AWC Celebrates National Nursing Week
May. 8th, 2013
Mary Rhona Francoeur Professor/Director of Nursing Arizona Western College
Arizona Western College
AWC Graduate/Associate Professor
Celebrates National Nurses Week
Nursing Program Needs More Adjunct Faculty
Yuma, Arizona (May 8, 2013) — “Since I was three, I wanted to be the one that told people, ‘PUSH! PUSH it out!” says Breon Henderson, former AWC student and current Associate Professor of Nursing. She views a nurse as a strong-willed caretaker, teacher, clown, a shoulder to cry on and an up lifter. With such a tall order, it’s no wonder National Nurses Week is celebrated annually from May 6 through May 12, the birthday of Florence Nightingale, the founder of modern nursing.
While attending Cibola High School, Henderson began her lifelong dream of becoming a nurse. She shadowed a friend who was a labor and delivery nurse at Yuma Regional Medical Center. Then she dual enrolled in the Certified Nursing Assistant program at AWC and graduated in 2003. She worked as a resident assistant at Emerald Springs Assisted Living and Retirement Community, and then transferred to Labor and Delivery at YRMC. She earned her LPN Certificate in 2006, her RN/A.A.S. in 2007 and her BSN from the University of Phoenix in 2010. She continues to work in labor and delivery at YRMC. She aspires to be a nurse educator, family nurse practitioner and a breast feeding counselor. She became a clinical faculty for AWC in Fall 2012. “What I learn, I want to pass it on to the students,” she says.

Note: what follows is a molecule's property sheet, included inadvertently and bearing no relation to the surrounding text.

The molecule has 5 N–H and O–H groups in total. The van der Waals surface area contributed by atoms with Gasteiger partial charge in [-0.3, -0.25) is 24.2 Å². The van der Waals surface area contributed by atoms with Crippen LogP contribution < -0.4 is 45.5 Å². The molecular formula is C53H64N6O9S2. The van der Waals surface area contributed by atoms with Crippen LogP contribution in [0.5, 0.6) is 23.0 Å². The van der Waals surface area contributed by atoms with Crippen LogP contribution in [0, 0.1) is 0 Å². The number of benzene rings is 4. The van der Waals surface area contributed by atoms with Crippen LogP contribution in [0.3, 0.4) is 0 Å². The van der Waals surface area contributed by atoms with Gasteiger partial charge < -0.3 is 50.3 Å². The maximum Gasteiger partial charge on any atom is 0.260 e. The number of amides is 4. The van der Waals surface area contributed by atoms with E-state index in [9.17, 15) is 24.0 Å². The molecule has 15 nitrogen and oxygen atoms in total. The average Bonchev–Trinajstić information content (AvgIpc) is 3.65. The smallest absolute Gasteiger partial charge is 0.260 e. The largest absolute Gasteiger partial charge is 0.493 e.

There are many local opportunities for careers in nursing. AWC’s 2012 job placement is 77 percent, and the AWC Nursing Program needs more adjunct faculty to help meet the increasing demand, says Mary Rhona Francoeur, Professor/Director of Nursing at AWC. “We need clinical associates. Usually these are full-time nurses in the community who provide clinical teaching for our students at YRMC in most cases.” Clinical rotations are in nursing homes and a variety of community settings. There is a minimum requirement of an RN BSN, but an MSN is preferred because program accreditation requires a certain percentage of MSN faculty. “Our program is nationally accredited, which ensures a higher standard of quality in the program, and ensures transferability to higher levels of education, Francoeur says. “Also, there is a trend with certain employers who only hire nurses who have graduated from a nationally accredited program.”
For more information, please contact Francoeur, at email@example.com, or (928) 317-6049.